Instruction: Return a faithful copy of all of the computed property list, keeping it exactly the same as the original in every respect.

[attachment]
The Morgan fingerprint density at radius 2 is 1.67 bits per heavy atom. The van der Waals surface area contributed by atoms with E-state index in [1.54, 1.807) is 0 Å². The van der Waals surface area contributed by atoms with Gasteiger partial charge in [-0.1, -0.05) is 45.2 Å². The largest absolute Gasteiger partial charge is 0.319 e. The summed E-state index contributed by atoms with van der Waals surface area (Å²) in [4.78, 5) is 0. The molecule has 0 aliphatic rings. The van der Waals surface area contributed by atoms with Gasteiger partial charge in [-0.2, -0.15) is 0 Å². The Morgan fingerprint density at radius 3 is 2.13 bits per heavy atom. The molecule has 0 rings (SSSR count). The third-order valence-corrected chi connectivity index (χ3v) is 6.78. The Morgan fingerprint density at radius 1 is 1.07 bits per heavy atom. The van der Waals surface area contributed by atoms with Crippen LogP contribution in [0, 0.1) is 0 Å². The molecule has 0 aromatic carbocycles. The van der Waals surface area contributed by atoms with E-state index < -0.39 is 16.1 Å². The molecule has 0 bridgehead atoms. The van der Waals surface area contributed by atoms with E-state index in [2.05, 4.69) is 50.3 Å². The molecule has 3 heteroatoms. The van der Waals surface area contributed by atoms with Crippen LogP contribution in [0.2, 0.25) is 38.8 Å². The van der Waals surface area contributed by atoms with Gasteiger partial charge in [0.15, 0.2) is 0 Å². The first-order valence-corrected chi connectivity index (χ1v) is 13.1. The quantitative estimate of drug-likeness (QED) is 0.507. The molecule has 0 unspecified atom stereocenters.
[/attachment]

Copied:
The Morgan fingerprint density at radius 2 is 1.67 bits per heavy atom. The van der Waals surface area contributed by atoms with E-state index in [1.54, 1.807) is 0 Å². The van der Waals surface area contributed by atoms with Gasteiger partial charge in [-0.1, -0.05) is 45.2 Å². The largest absolute Gasteiger partial charge is 0.319 e. The summed E-state index contributed by atoms with van der Waals surface area (Å²) in [4.78, 5) is 0. The molecule has 0 aliphatic rings. The van der Waals surface area contributed by atoms with Gasteiger partial charge in [-0.2, -0.15) is 0 Å². The Morgan fingerprint density at radius 3 is 2.13 bits per heavy atom. The molecule has 0 rings (SSSR count). The third-order valence-corrected chi connectivity index (χ3v) is 6.78. The Morgan fingerprint density at radius 1 is 1.07 bits per heavy atom. The van der Waals surface area contributed by atoms with Crippen LogP contribution in [0, 0.1) is 0 Å². The molecule has 0 aromatic carbocycles. The van der Waals surface area contributed by atoms with E-state index < -0.39 is 16.1 Å². The molecule has 0 bridgehead atoms. The van der Waals surface area contributed by atoms with E-state index in [2.05, 4.69) is 50.3 Å². The molecule has 3 heteroatoms. The van der Waals surface area contributed by atoms with Crippen LogP contribution in [0.2, 0.25) is 38.8 Å². The van der Waals surface area contributed by atoms with Gasteiger partial charge in [0.15, 0.2) is 0 Å². The first-order valence-corrected chi connectivity index (χ1v) is 13.1. The quantitative estimate of drug-likeness (QED) is 0.507. The molecule has 0 unspecified atom stereocenters.